Dirty Little Secret is gritty, entertaining and packs a twisty punch. It’s a great police procedural debut novel. Find out more in the blurb and my review below. Thanks to the publisher – Hobeck Books for inviting me to review and for gifting me to book.
March 1987 Ossett, West Yorkshire A town of flower shows, Maypole parades and Sunday football games. Behind all the closed doors and drawn curtains live hidden truths and shameful lies.
A body is found WDC Louise Miller’s first case as detective in her hometown is hampered by the sexism and misogyny of small-town policing. Her four years on the force in Manchester have prepared her for this. Along with ally WPC Elizabeth Hines, the pair work the case together.
What truths lie hidden? As their inquiries deepen, the towns secrets reveal even darker truths that could lead to the identity of the killer. But when a second girl goes missing, Louise realises that some secrets should stay hidden.
Be prepared to be transported to the 1980’s, an era captured well by Peace, with its telephone boxes (one which a body is found) and terminology. This is Jonathan Peace’s debut novel and also his main character’s first job in her new location in West Yorkshire – WDC Louise Miller. She had perviously been working in Manchester, so the transfer is quite a change of scene for her. The year is 1987 and the opening date is Friday the 13th, adding a bit of a chill to the spine and even more so with some gruesome murders.
WDC Miller works with WPC Hines, the only other female on this West Yorkshire force. They get a bit of flack from the male officers, but they’re strong women and it’s nothing that they can’t handle. WDC Miller is compassionate, hardworking (since she has to give 110% at the very least) and is full of tenacity. She’s a great character to follow for a series of books.
There is a lot of authenticity to the writing, which immediately draws you in with its style. It’s a bit like Life on Mars like in characterisations which makes it quite entertaining and there are several twists in its grittiness. There are also references to real-life past cases, which adds to the atmosphere and interest in this fast-moving plot where all sorts of secrets begin to unravel, some of which were hidden for quite some time…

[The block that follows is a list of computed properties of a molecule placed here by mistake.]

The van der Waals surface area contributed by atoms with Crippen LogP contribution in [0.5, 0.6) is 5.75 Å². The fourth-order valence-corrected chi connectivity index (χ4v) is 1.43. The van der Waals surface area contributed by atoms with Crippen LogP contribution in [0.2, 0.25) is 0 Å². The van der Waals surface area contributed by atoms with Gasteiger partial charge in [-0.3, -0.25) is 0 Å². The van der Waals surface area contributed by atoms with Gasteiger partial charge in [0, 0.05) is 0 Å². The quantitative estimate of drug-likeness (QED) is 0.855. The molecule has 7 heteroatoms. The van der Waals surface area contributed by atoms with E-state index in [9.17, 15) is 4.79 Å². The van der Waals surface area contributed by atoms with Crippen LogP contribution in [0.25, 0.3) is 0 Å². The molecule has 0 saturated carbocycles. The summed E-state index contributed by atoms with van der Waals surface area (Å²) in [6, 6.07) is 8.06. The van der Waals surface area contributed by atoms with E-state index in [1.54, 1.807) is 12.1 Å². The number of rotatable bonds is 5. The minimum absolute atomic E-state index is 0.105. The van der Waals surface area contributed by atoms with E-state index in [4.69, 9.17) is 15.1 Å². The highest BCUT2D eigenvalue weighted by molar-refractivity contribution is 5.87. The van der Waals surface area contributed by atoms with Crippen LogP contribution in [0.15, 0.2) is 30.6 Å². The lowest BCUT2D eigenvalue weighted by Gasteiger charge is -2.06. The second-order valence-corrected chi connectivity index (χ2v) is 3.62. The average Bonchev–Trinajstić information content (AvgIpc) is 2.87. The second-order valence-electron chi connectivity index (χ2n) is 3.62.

I recommend this book and there are more to come from Jonathan Peace.
Yinka, Where Is Your Huzband By Lizzie Damilola Blackburn Rated 4 1/2 stars
Today I am excited to be on the blog tour for the highly entertaining and fun book – Yinka, Where Is Your Huzband. I had good vibes about it just a few pages in…Thanks to Viking Books for gifting me a proof copy and for inviting me on the blog tour. Find out more below in the blurb and full review, as well as what critically acclaimed authors such as Marian Keyes and Beth O’Leary say…
Yinka wants to find love. Her mum wants to find it for her.
She also has too many aunties who frequently pray for her delivery from singledom, a preference for chicken and chips over traditional Nigerian food, and a bum she’s sure is far too small as a result. Oh, and the fact that she’s a thirty-one-year-old South-Londoner who doesn’t believe in sex before marriage is a bit of an obstacle too…
When her cousin gets engaged, Yinka commences ‘Operation Find A Date for Rachel’s Wedding’. Armed with a totally flawless, incredibly specific plan, will Yinka find herself a huzband?
What if the thing she really needs to find is herself?
Yinka, Where Is Your Huzband is so relatable, especially to singletons who are asked that eternal question about a partner. Yinka has many aunties who want to know when she is going to find a man and get married, after all, she is in her 30’s and this seems important to them. It is interesting to see Yinka trying to forge her own life. She is also career driven, until one day, something happens that changes her life plans, which forces her to plan new life-goals.
I was interested to see if Yinka would find a man and there are some very funny steps that are taken in her hunt for one, but I was also engrossed in other aspects of her and the other characters lives too.
It is interesting how organised Yinka is, even in her personal life and the text shows this through well-placed tables and lists. There are also letters pertaining her employment status too. These are very well-conceived and placed and not over-done.
The book is great for cosying up to on a cold day as it is easy to get wrapped up in the story, and yet is as light as a summer breeze, where you can easily sit with it and take in the rays of the sun. It is a feel-good, highly entertaining read that is joyous and fun!